It begins with the sense that there is already disappointment or danger in our young narrator’s life. “In time, you became a man, and at once, I became this”
Divided into Books, and then brief paragraphs separated by roman numerals, it starts as if each paragraph is an afterthought with a lingering pause as if each thought is waking into a new moment after a restful sleep. Early on, the reader senses longing and regret from our narrator for a future that was lost, an experience that was forced, and a return that is half empty. Judith is silent, seen more as a nuisance by her mother and brother than a daughter or sister. Her role in the tiny community is isolated and she is a presence only, not a friend or participant after a 2 year absence.
You see, a fellow farmer and community deacon, after his wife left him, took two girls. After drinking his way to madness, setting his home on fire, one girl washed up the river dead, the other returned to her family missing not only two years of her life, her innocence, but also half of her tongue.
We start with a one-sided love story between neighbors who live in cabins and live the simple life. With families that came together on a boat, they have been intertwined for years in Roswell Station. Farming, living, and living in a safe, small community – one in which there needs to be a guard each night watching the ocean for ships and invaders (homelanders).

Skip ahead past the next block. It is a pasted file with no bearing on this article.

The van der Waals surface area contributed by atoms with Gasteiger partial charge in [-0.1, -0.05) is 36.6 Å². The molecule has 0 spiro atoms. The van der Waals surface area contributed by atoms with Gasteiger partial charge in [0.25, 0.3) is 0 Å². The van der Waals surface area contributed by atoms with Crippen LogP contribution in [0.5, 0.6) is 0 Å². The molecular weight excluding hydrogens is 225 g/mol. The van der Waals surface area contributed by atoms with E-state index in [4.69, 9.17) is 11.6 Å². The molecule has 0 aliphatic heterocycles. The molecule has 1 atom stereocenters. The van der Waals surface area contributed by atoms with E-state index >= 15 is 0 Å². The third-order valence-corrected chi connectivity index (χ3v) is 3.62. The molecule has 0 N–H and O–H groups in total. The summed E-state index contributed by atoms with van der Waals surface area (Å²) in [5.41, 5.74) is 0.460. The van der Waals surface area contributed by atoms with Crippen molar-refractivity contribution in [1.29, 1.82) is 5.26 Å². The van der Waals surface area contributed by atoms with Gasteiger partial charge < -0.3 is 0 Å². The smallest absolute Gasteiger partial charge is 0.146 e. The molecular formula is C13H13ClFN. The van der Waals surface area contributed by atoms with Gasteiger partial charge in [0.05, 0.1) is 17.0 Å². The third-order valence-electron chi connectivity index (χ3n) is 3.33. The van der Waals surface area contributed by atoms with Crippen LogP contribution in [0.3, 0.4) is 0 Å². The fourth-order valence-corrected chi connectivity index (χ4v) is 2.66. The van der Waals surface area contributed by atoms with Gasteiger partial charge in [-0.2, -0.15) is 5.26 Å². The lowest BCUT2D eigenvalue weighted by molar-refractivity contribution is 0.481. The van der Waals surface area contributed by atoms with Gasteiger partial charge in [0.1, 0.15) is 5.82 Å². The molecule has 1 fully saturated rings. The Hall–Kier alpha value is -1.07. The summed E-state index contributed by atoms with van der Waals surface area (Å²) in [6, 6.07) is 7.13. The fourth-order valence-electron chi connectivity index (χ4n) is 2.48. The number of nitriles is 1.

As the story continues, the second person narrative gets a bit old. Although I suppose if you were always spying on someone I would think of it as a “you did this” and then “you did that”. Each section? Chapter? …. the writing is broken up sometimes after only a few lines and sometimes after pages, but I don’t know my roman numerals much past 20 so I acknowledge the style as pauses in thought, or a dimming of lights to end one scene and then light up the stage again to a new thought, scene, chapter, or whatever I call it, it is lovely prose often sucking me in and keeping me reading longer than I should.
I felt like the plot ended with the resolution of the battle and the death of Judith’s abductor, which made me wonder where the story was headed. As Judith returns home with the injured men from her town, the community slowly recovers from the battle. She also finds a friend in an unlikely person, her own strength, and her own voice.
(and as a mom of two young children, I personally liked this expansion of my phrase “use your words” when my son was learning to talk. Maria to Judith, “Use language worthy of your mind. Use what you have. Stretch it forward” —- that’s going to become my new ‘use your words’)